According to reports, the insurgents have pillaged resources and committed widespread violations against hundreds of civilians during brutal attacks on villages in parts of northern Katanga province, during which they allegedly forcibly recruited hundreds of children into their ranks and killed, raped, and mutilated civilians.

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Haut Katanga governor Jean Claude Kazembe brokered a deal with Gedeon Kyungu, leader of regional separatist group Bakata Katanga (pictured) ahead of his surrenderTwitter/ Direct.cd

A 2013 United Nations Joint Human Rights Office (UNJHRO) investigation found that "at least 59 civilians, including four children, were killed during different attacks by Mai-Mai combatants between May 2012 and June 2013. During those attacks, at least 245 civilians, including seven children, were also victims of cruel, inhuman or degrading treatment and other violations of the right to physical integrity. This included the rape of at least 45 women, including five girls. Other human rights violations included the abduction and/or arbitrary or unlawful detention of at least 255 civilians, as well as the destruction, including burning, of houses or entire villages."

On 11 October, Mutanga and about 100 of his fighters turned themselves in at a ceremony in Malambwe – 70km, 43 miles from Lubumbashi. Governor Kazembe was quoted as saying that Gédéon's rendering was a result of extended negotiations to eradicate insecurity in the DRC's richest province. Mutanga said he and his fighters will enter the government's demobilisation and rehabilitation program.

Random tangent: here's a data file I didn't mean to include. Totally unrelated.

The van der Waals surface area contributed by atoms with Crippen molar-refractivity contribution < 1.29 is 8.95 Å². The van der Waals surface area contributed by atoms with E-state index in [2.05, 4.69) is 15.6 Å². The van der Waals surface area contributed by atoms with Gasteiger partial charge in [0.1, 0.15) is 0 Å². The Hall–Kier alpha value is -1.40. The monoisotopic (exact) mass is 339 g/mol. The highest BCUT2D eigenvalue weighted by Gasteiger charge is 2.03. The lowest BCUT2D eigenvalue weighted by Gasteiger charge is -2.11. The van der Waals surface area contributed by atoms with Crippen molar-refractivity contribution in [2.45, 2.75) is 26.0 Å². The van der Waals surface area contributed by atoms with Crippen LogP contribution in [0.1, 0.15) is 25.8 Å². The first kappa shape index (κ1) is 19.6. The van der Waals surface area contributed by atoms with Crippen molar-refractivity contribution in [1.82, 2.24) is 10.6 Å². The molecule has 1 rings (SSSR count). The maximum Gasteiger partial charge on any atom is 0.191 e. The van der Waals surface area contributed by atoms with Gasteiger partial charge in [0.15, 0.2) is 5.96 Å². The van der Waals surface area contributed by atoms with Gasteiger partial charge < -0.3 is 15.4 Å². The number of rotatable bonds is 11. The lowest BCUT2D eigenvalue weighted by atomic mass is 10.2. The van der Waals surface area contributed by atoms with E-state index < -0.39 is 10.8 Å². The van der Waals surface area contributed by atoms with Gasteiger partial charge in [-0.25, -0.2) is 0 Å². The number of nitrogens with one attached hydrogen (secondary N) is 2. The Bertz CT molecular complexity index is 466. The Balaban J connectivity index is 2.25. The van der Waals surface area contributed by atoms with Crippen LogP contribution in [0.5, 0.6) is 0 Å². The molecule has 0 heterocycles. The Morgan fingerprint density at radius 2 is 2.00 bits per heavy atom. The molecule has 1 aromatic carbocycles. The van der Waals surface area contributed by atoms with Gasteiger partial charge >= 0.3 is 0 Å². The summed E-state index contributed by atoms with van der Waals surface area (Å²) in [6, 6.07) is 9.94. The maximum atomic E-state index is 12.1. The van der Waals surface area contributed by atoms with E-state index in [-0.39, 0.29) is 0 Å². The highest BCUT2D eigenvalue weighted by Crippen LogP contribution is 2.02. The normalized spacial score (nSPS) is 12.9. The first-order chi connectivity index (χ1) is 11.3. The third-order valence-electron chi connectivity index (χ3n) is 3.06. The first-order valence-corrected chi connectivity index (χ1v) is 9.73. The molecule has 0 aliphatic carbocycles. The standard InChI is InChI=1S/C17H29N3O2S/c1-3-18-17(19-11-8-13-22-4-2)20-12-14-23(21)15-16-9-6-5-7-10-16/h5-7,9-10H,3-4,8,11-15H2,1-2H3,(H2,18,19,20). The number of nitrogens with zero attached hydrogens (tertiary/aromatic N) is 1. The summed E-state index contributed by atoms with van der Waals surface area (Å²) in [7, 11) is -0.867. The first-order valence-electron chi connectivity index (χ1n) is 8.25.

Mutanga's controversial surrender

It remains unclear why Mutanga surrendered and whether his staged rendition was part of a deal with the authorities in which he had been promised amnesty. For now, the Congolese government has remained evasive on the issue – Kazembe is reported to have assured the former fugitives state protection, as Mutanga's surrender "proves that we can make peace without bloodshed".

While Mutanga was sentenced to death in 2009, no executions have been carried out in the DRC since a 2003 memorandum was imposed. His 2011 escape means that the former warlord never served his life sentence.

The IRDH, which fears charges against him may be dropped, has also questioned Mutanga's ties with politicians and high-ranking figures after the man appeared at his formal rendition ceremony, bearded and thinned, wearing a green T-shirt stamped with an effigy of President Kabila with the word: "Shikata" ("sit" or "stay" in Luba language). Mutanga did not hide his support to Kabila, who is accused of manoeuvring to remain in power beyond a two-term limit imposed by the constitution.

"If a person who has escaped from prison and has not served his sentence is found by the judicial authorities, that person still has a place in prison. In the case of Mr. Gédéon, he must face the full force of the law," Hubert Tshiswaka, director of the IRDH, is quoted as saying by Radio Okapi, the UN radio in the DRC.

"One must always note that, when talking of amnesty at the national level, we always exclude 'imprescriptible' crimes - crimes against humanity, war crimes, and genocide. In the case of Gédéon, he was convicted of crimes against humanity, and that is why I believe that the amnesty law can not apply (to him)."

In a Tweet, the UNJHRO said: "Re Gédéon: No amnesty for international crimes, no durable peace without justice for Gédéon's victims."

The government is yet to comment on Mutanga's fate.